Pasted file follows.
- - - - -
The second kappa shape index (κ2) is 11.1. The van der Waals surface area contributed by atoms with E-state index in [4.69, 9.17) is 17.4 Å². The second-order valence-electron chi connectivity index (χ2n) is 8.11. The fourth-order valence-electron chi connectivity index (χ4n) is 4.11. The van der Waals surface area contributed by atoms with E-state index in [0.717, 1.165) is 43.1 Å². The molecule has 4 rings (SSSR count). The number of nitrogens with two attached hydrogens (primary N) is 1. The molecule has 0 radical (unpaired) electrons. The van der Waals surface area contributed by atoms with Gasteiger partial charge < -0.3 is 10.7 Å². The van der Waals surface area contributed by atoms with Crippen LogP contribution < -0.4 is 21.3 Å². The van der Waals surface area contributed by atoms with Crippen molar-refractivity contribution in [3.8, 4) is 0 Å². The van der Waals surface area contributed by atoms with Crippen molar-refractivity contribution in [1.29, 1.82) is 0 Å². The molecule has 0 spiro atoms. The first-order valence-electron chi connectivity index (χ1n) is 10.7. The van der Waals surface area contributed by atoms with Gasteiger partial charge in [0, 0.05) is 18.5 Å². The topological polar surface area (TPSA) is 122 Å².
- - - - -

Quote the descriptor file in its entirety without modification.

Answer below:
The second kappa shape index (κ2) is 11.1. The van der Waals surface area contributed by atoms with E-state index in [4.69, 9.17) is 17.4 Å². The second-order valence-electron chi connectivity index (χ2n) is 8.11. The fourth-order valence-electron chi connectivity index (χ4n) is 4.11. The van der Waals surface area contributed by atoms with E-state index in [0.717, 1.165) is 43.1 Å². The molecule has 4 rings (SSSR count). The number of nitrogens with two attached hydrogens (primary N) is 1. The molecule has 0 radical (unpaired) electrons. The van der Waals surface area contributed by atoms with Gasteiger partial charge < -0.3 is 10.7 Å². The van der Waals surface area contributed by atoms with Crippen LogP contribution < -0.4 is 21.3 Å². The van der Waals surface area contributed by atoms with Crippen molar-refractivity contribution in [3.8, 4) is 0 Å². The van der Waals surface area contributed by atoms with Crippen molar-refractivity contribution in [1.29, 1.82) is 0 Å². The molecule has 0 spiro atoms. The first-order valence-electron chi connectivity index (χ1n) is 10.7. The van der Waals surface area contributed by atoms with Gasteiger partial charge in [0, 0.05) is 18.5 Å². The topological polar surface area (TPSA) is 122 Å².